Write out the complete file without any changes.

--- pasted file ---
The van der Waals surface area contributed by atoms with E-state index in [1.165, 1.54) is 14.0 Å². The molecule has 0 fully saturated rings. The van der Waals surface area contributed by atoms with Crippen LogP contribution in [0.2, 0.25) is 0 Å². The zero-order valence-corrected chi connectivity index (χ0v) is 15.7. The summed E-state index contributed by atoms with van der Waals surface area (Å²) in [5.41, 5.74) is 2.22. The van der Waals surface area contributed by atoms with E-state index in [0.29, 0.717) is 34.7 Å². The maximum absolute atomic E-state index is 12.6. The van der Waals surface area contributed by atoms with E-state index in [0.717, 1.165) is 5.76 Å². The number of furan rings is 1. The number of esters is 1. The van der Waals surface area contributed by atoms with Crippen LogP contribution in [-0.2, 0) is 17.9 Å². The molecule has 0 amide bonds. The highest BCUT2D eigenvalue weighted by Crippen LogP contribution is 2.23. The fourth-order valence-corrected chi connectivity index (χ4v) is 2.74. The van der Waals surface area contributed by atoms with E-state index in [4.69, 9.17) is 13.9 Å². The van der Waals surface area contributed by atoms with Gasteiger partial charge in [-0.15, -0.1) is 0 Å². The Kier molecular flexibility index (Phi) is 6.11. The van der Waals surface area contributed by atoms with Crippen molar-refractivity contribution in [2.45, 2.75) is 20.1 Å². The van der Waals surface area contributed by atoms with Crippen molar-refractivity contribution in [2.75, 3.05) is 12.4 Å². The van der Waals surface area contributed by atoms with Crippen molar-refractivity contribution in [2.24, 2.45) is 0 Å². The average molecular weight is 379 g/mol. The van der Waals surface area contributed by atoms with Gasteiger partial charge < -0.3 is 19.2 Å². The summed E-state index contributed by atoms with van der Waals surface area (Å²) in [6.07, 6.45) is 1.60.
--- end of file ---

The van der Waals surface area contributed by atoms with E-state index in [1.165, 1.54) is 14.0 Å². The molecule has 0 fully saturated rings. The van der Waals surface area contributed by atoms with Crippen LogP contribution in [0.2, 0.25) is 0 Å². The zero-order valence-corrected chi connectivity index (χ0v) is 15.7. The summed E-state index contributed by atoms with van der Waals surface area (Å²) in [5.41, 5.74) is 2.22. The van der Waals surface area contributed by atoms with E-state index in [0.29, 0.717) is 34.7 Å². The maximum absolute atomic E-state index is 12.6. The van der Waals surface area contributed by atoms with E-state index in [0.717, 1.165) is 5.76 Å². The number of furan rings is 1. The number of esters is 1. The van der Waals surface area contributed by atoms with Crippen LogP contribution in [-0.2, 0) is 17.9 Å². The molecule has 0 amide bonds. The highest BCUT2D eigenvalue weighted by Crippen LogP contribution is 2.23. The fourth-order valence-corrected chi connectivity index (χ4v) is 2.74. The van der Waals surface area contributed by atoms with E-state index in [4.69, 9.17) is 13.9 Å². The van der Waals surface area contributed by atoms with Gasteiger partial charge in [-0.15, -0.1) is 0 Å². The Kier molecular flexibility index (Phi) is 6.11. The van der Waals surface area contributed by atoms with Crippen molar-refractivity contribution in [2.45, 2.75) is 20.1 Å². The van der Waals surface area contributed by atoms with Crippen molar-refractivity contribution in [2.75, 3.05) is 12.4 Å². The van der Waals surface area contributed by atoms with Crippen molar-refractivity contribution in [2.24, 2.45) is 0 Å². The average molecular weight is 379 g/mol. The van der Waals surface area contributed by atoms with Gasteiger partial charge < -0.3 is 19.2 Å². The summed E-state index contributed by atoms with van der Waals surface area (Å²) in [6.07, 6.45) is 1.60.